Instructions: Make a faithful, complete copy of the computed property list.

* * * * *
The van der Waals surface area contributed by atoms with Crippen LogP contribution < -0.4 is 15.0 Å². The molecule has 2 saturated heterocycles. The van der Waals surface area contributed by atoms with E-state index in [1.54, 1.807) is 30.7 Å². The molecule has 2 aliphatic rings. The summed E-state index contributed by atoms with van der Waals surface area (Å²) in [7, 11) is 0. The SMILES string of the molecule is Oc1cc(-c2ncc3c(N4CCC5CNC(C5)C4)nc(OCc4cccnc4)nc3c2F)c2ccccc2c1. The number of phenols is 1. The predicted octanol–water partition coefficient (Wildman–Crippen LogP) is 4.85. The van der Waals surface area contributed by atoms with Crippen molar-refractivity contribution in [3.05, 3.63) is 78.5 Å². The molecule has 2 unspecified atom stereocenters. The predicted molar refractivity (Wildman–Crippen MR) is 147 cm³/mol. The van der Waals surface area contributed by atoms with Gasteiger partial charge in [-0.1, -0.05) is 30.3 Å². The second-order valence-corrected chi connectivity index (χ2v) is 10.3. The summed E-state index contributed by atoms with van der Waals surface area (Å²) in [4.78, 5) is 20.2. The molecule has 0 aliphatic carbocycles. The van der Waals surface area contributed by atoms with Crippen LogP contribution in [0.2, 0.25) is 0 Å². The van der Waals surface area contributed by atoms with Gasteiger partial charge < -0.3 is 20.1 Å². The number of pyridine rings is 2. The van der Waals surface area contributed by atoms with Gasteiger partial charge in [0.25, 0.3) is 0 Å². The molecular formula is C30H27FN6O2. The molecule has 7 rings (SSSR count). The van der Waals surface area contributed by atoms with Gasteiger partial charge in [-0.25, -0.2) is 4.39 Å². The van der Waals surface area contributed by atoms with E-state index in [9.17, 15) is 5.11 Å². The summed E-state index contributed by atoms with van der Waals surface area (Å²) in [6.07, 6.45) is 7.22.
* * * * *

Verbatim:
The van der Waals surface area contributed by atoms with Crippen LogP contribution < -0.4 is 15.0 Å². The molecule has 2 saturated heterocycles. The van der Waals surface area contributed by atoms with E-state index in [1.54, 1.807) is 30.7 Å². The molecule has 2 aliphatic rings. The summed E-state index contributed by atoms with van der Waals surface area (Å²) in [7, 11) is 0. The SMILES string of the molecule is Oc1cc(-c2ncc3c(N4CCC5CNC(C5)C4)nc(OCc4cccnc4)nc3c2F)c2ccccc2c1. The number of phenols is 1. The predicted octanol–water partition coefficient (Wildman–Crippen LogP) is 4.85. The van der Waals surface area contributed by atoms with Crippen molar-refractivity contribution in [3.05, 3.63) is 78.5 Å². The molecule has 2 unspecified atom stereocenters. The predicted molar refractivity (Wildman–Crippen MR) is 147 cm³/mol. The van der Waals surface area contributed by atoms with Gasteiger partial charge in [-0.1, -0.05) is 30.3 Å². The second-order valence-corrected chi connectivity index (χ2v) is 10.3. The summed E-state index contributed by atoms with van der Waals surface area (Å²) in [4.78, 5) is 20.2. The molecule has 0 aliphatic carbocycles. The van der Waals surface area contributed by atoms with Crippen LogP contribution in [0.2, 0.25) is 0 Å². The van der Waals surface area contributed by atoms with Gasteiger partial charge < -0.3 is 20.1 Å². The number of pyridine rings is 2. The van der Waals surface area contributed by atoms with Gasteiger partial charge in [0.25, 0.3) is 0 Å². The molecular formula is C30H27FN6O2. The molecule has 7 rings (SSSR count). The van der Waals surface area contributed by atoms with Gasteiger partial charge in [-0.25, -0.2) is 4.39 Å². The van der Waals surface area contributed by atoms with E-state index in [9.17, 15) is 5.11 Å². The summed E-state index contributed by atoms with van der Waals surface area (Å²) in [6.07, 6.45) is 7.22.